Low impact exercises to do at home this winter

We are all getting older, and as the body ages, so does the wave of increased aches and pains and the tendency to slow down and become more inactive – especially in the winter! It might be related to health issues, weight increase, or the fear of hurting yourself but as we grow older, an active lifestyle is more important than ever to improve your overall health and fitness.

Research suggests that moderate-intensity, low-impact activity is just as effective as high-impact activity in lowering the risk of illnesses such as heart disease. No matter your age, it is never too late to apply physical activity as part of your daily routine. Many local gyms offer excellent low-impact gym classes such as Body Balance, Zumba and so on but staying fit without impacting your joints can be achieved from the comfort of your own home.

Here are some popular activities to try (you may wish to consult your doctor before you begin a new exercise regime if you have any concerns about your fitness levels):

Wall push-ups

This exercise is brilliant for strengthening the entire upper body with a particular focus on the arms and chest area. To attempt this exercise, the best thing to do is:

  • Stand up straight in front of a wall with your arms stretched out straight, so that your palms are flat, touching the surface. This is the distance you need to stand away.
  • Keeping your body upright, bend your elbows to lean into the wall.
  • When your face is close to the wall, straighten your arms to slowly push your body away.
  • Repeat ten to 15 times. Rest. Repeat again.

Toe stand lift

Strengthen your legs, in particular, your calves and ankles, as well as improve your balance with the toe stand lift. All you have to do is:

  • Stand behind a chair, feet shoulder-width apart, holding on to the back for balance.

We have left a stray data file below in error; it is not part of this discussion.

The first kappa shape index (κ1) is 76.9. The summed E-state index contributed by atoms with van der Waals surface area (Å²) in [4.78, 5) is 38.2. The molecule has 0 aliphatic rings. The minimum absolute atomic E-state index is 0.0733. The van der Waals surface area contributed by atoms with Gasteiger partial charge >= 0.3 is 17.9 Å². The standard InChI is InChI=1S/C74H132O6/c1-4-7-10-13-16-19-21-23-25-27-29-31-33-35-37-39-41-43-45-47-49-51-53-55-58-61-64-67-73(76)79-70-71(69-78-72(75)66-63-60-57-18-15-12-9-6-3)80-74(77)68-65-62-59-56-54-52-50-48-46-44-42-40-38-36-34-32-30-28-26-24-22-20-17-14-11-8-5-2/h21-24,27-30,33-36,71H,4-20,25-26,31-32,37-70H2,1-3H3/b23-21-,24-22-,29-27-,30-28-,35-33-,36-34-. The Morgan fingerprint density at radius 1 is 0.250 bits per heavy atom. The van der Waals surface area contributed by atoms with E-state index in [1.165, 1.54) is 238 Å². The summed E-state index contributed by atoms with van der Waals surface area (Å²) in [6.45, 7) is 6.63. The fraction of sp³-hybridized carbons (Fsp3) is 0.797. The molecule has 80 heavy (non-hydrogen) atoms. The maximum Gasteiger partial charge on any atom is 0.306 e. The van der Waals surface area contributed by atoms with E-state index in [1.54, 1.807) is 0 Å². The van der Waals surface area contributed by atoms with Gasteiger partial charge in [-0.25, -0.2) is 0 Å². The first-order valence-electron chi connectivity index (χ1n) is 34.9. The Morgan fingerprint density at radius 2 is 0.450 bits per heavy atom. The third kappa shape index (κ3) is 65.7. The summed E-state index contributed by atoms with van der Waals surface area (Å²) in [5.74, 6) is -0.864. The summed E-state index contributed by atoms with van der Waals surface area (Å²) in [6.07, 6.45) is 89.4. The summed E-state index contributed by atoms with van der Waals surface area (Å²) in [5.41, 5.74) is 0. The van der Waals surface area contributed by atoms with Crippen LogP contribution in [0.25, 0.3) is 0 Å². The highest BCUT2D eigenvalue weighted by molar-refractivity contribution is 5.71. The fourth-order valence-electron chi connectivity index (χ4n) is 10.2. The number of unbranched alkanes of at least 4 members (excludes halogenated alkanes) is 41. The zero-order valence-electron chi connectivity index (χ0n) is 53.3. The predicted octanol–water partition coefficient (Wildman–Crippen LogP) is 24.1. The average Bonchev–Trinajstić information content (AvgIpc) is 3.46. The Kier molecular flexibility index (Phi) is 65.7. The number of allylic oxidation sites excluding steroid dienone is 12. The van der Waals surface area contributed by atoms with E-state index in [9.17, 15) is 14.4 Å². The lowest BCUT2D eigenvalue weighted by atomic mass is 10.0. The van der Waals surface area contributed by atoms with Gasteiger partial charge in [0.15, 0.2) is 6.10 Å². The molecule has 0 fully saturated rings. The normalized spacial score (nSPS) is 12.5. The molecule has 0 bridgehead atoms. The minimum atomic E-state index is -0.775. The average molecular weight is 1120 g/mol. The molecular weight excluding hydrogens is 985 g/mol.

• Slowly stand on your tiptoes, as high as you can possibly go.
  • Hold position for approximately five seconds and lower yourself gently to the heels.
  • Repeat ten to 15 times. Rest. Repeat again.

Chair squats

Throughout the day, we use the squat movement more than we think which is why chair squats are a great way to keep your legs strong.

  • Stand in front of a chair facing ahead, with your feet hip-width apart.
  • Keeping your shoulders and chest upright, bend your knees to lower yourself on to the chair.
  • Once seated, push yourself back up to return to the standing position.
  • Repeat ten to 15 times. Rest. Repeat again.

Raise your arms

Help build muscle mass and upper body strength by raising your arms above your head with a small lightweight resistance added (baked bean tins are good if you have no dumbbells).

  • Sit or stand with your feet firmly flat on the floor.
  • Hold the lightweights at shoulder height with palms facing forwards, then lift the weights above your head so that your arms are now straight.
  • Slowly bring back down the arms to shoulder height.
  • Repeat ten to 15 times. Rest. Repeat again.

Single foot stand

Accidental falls are a common source of injury for many ageing people, so balance exercises are essential for keeping legs strong.

  • Stand behind a chair, holding on to the back.
  • Pick up one foot and balance on the other for as long as is comfortable.
  • Place your foot down and repeat on the other leg.
  • Aim to stand on one foot for one minute each.

You can make this more difficult by not holding on to the chair.

Neck stretch

Try and get into the habit of stretching every day to improve your range of motion and make every activity more comfortable. The neck stretch is superb for relieving tension in the upper back and neck.

  • Stand with your feet firmly flat on the floor with your hands relaxed at your sides.
  • Keeping your head upright, slowly turn your next to the right to feel a slight stretch. Hold for ten to 30 seconds.
  • Move your next back to the centre, and repeat this slow, steady movement to the left.
  • Repeat five times.

Do remember that many of these exercises can be modified to accommodate ongoing aches and pains. There are also a variety of gels such as Pernaton Gel available to support joint mobility.